For some financial advisors, identifying a client's risk tolerance can be a highly subjective and often inaccurate process. Even more confusing is the linkage between a derived risk tolerance level and the resultant asset allocation mix. With asset allocation software such as Sungard's Frontier Analytics Allocation Master or an investment research platform such as Morningstar's Workstation, a risk tolerance questionnaire is built into these programs to assist you in developing that linkage. However, one question is whether a ten-or 12-question scoring system is statistically significant (or sufficient) in determining and documenting a client's appropriate risk tolerance level. More to the point, can you use an effective risk tolerance scoring system with your practice that is both seamless and transparent to your clients?
The answer is yes. But the choices may depend on the way you work with your clients. The first and foremost consideration should be to protect the client (often from themselves). Using a system that accurately reflects your client's risk tolerance can protect the client. When the time comes (and it probably will) that the client wants to take more risk than is called for by the risk tolerance score, it necessitates a discussion and reminder on risk in general and the client's goals in particular.
A necessary second consideration is protecting you. Should you ever be subject to an NASD Arbitration Hearing (and I certainly hope not), one question could be to detail your methodology and documentation on identifying your client's risk tolerance (and to what extent that agrees with the investments in question). Therefore, having a system that can document your efforts to nail down a client's risk tolerance and educate the client on risk will help you during such a proceeding.
There is some argument, however, on the lengths one should go to determine a risk tolerance level. On the one hand, there has been groundbreaking work done on risk profiling by a number of eminent people. The resulting risk profile questionnaires can be quite daunting, with 50 or more questions, exercises, graphs and charts for a client to wade through in order to arrive at a number. On the other hand are the software packages that throw in a risk tool with ten or 12 cursory questions. Then there is the issue of differing risk scores between a husband and wife or significant others. How do we resolve such a conflict? And what effect does all this risk profiling have on the client's perception of you and the job you are doing for them?
Therefore a decision may need to be made: choosing asset allocation software that includes a risk assessment tool that could be less than adequate, or using an independent risk assessment tool and trying to make it work with the asset allocation software. This might turn out to be less difficult than it at first seems. One important point is that, regardless of how you decide to determine your clients' risk tolerance, it is critical to have a procedure that fully identifies the process, establishes the linkage to a portfolio and documents the client's understanding and acknowledgement.
One company that has attempted to take risk assessment to a more scientific and less subjective level is FinaMetrica (formerly ProQuest, www.finametrica.com). FinaMetrica offers a Web-based solution that permits the client to access its questionnaire online and receive an immediate score with an explanation. The advantage of a Web-based solution is the transparency issue; that is, the client performs the risk questionnaire outside of the financial advisor's office and at their own schedule. The results are available to both the advisor and the client. FinaMetrica seems to have gone to great lengths to develop a sensible questionnaire without being obnoxiously long-it contains 25 questions.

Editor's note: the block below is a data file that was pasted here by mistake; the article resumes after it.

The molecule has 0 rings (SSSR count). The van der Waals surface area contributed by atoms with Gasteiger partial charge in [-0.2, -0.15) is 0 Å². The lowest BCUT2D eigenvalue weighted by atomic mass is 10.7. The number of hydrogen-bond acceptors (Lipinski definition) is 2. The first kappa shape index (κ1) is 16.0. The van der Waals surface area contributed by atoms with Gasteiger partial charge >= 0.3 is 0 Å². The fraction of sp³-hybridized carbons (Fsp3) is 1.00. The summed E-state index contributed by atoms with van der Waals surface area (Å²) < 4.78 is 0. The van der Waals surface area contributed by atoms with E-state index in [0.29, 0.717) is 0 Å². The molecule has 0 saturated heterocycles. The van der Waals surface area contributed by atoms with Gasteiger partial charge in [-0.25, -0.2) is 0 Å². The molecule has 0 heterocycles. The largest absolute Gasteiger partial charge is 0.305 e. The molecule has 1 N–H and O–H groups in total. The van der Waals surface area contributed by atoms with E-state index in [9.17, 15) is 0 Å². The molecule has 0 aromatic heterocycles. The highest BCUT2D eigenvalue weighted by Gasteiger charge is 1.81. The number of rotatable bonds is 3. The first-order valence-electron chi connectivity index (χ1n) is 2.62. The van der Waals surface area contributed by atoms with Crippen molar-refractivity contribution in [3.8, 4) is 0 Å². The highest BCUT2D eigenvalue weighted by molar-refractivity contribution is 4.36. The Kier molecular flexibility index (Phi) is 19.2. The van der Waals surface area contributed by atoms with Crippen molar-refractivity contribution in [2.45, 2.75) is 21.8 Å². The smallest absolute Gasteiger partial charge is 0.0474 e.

Speaking of subjective results, FinaMetrica founder and CEO Geoff Davey says, "Risk tolerance is a psychological trait, i.e. a relatively enduring way in which one individual differs from another ... So, while an individual will have a single risk profile (the relative strength of the psychological trait, risk tolerance), they may be following a range of strategies each of which has its own risk profile (level of risk)."
This could require different risk tolerances for different time horizons. In other words, a client might be less willing to take the same risks with a shorter time frame than with a longer one. As Davey explains, "For long-term goals, the issue is how the short-term volatility of a strategy which would achieve the goal compares with the client's risk tolerance. For short-term goals, however, in order to achieve the goal [with the desired certainty] a suitable strategy will need to be low-risk in the first place. So risk tolerance is usually not an issue."
This would suggest that a risk score is enduring and applicable to a client's entire financial situation, short-term goals not withstanding. However, other schools of thought suggest risk scoring is not enduring. Some question whether a risk score that was obtained from a client in 1997 would turn out to be the same if scored again in 2004. Therefore, periodically revisiting with your clients on risk and retaking the risk assessment questionnaire would at least confirm a client's risk tolerance or raise questions about changes in that score that should be addressed by the financial advisor.
From an efficiency standpoint, an online-type risk assessment system works well with clients who are comfortable answering questionnaires using the Web. For those who are not, simply printing out the questionnaire for the client to fill in is the alternative. But the handwritten versions are more labor-intensive for the financial advisor, and thus less efficient.
Another key element of efficiency in developing your risk assessment procedure is linking it to your methodology for developing a client's portfolio (i.e., asset allocation strategy).